This surprising house, because it is so narrow, is located in the heart of Valencia, in the Plaza Lope de Vega, in the central neighborhood of Santa Catalina. With a facade of 107 centimeters from side to side, slightly more than the width of the door, it is the narrowest in Europe and the second in the world, only surpassed by a 100 cm Brazil known as’ Casa del Metro ‘.
Today, the entrance to this façade belongs to the adjoining bar, La Estrecha, which has torn down the wall separating them and dedicates periodic photographs and preserves the original floor; the upper floors have been joined internally in apartments, always preserving the original facade. The owner of the tavern, Alberto Martinez, says he would like to make a small museum as a tribute to this unique and historic place.
The house could be very claustrophobic. They say that the girl who lived in the house had to dress in the street on the day of Communion, because with the dress put could not leave the door. The same thing had to do to wear his fallera suit. Today that girl, who is already a woman and lives near her, remembers that the house had two small beds, a cot, a small kitchen stuck to the wall and a table with two chairs. It was a house with business: on the low was his father’s jewelry. “Her husband knew the house when they were boyfriends and soon they looked for another house”, assures Martinez, who explains that before the houses were paid by meters of facade, reason why became so close.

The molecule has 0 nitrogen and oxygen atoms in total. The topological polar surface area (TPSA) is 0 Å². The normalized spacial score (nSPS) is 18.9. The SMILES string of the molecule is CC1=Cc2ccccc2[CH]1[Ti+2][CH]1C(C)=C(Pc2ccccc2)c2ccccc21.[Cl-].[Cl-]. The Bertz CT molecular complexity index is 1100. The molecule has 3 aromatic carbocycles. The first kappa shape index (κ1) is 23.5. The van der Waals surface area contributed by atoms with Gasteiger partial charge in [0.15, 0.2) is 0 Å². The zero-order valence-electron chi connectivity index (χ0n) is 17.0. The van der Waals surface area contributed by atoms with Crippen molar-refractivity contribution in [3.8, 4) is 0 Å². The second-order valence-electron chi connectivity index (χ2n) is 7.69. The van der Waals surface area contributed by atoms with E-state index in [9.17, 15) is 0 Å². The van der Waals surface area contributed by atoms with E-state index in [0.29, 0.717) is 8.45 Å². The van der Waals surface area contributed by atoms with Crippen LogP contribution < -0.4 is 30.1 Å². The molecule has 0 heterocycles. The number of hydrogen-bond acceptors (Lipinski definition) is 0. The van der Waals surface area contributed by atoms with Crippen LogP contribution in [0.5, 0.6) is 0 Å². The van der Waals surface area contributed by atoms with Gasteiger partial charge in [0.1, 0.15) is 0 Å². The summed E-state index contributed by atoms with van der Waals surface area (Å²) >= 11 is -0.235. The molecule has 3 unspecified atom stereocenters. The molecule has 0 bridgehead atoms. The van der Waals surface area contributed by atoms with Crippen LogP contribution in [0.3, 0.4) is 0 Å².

The narrowest house in Europe has housed a vending machine, and the low ones, started as a jewelry store, owned by the family who lived on the estate, later to be a newsstand, magazines and knick-knacks and a gift shop until arriving at bar, opened since March this year. Until a few years ago, the upper floors were rented to prostitutes and people for extramarital affairs.
The number 6 of the Lope de Vega square is a curious tourist attraction and not very well-known. The owner of La Estrecha says that he is more popular with foreigners, as it is included in many guides, than among the Valencians themselves: “A family from Germany who was on vacation in Jávea came to Valencia on purpose because the son, in class , had told him about the facade. ” Daily, dozens of people photograph in the most curious house in Valencia, which now only preserves its peculiar facade.